Graduated from U. of Wisconsin-Madison after the then usual 4 years in 1970. I considered dropping out in my freshman year to see if I could have more fun pursuing a writing career. (I was making a little money being a part-time campus reporter for the Milwaukee Journal.) However, I didn’t want to give up my student deferment. I went to see a "draft" lawyer who advised getting a zillion x-rays in the hopes of being able to come up with some abnormality that would support a 4-F. However, I was a biology major and the idea of getting a huge dose of x-rays seemed unhealthy.
  On the evening of the first draft lottery I went to the office of the student newspaper, the Daily Cardinal. I forget whether the numbers came over a tv or over a teletype. As I recall the first birthdate called would be No. 1 and would be sure to be drafted. I was delighted when my number came up around 250 which indicated I wouldn’t be drafted. It was a huge relief.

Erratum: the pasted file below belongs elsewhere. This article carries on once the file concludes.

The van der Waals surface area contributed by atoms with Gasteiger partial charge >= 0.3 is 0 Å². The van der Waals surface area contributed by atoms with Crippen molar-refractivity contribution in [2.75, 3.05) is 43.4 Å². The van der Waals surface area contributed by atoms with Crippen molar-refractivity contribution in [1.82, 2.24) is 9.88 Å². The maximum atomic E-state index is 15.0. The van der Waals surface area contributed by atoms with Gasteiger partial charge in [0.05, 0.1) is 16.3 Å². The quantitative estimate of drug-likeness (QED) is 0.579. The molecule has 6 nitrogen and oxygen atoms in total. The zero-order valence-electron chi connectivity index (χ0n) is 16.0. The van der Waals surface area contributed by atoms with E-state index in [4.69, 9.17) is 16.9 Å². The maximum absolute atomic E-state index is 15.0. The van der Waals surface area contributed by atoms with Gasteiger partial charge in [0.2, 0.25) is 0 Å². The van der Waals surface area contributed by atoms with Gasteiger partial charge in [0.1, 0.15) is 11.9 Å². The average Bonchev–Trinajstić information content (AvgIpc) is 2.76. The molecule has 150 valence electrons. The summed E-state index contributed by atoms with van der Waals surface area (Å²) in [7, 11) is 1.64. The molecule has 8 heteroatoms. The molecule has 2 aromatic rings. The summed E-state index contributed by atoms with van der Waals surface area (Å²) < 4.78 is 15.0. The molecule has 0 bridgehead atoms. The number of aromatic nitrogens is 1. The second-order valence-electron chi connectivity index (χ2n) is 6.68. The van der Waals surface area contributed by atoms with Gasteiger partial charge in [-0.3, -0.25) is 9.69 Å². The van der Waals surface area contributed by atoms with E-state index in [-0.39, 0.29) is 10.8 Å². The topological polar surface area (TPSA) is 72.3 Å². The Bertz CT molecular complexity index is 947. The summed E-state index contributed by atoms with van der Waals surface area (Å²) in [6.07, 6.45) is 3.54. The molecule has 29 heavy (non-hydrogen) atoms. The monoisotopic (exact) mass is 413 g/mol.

My dad gave up a job deferment to volunteer for WWII, but he saw the Vietnam War from the beginning as a foolish war and correctly understood that the national interests of the various communist countries would trump the idea of international communism. Thus I had plenty of family support for not wanting that free trip to Vietnam.
  I also recall that in those days it took powerful connections to get into the National Guard which sat out the Vietnam War. I wonder how many young people today realize that President Bush chose to avoid the Vietnam War and probably had his dad pull some strings to get him into the National Guard.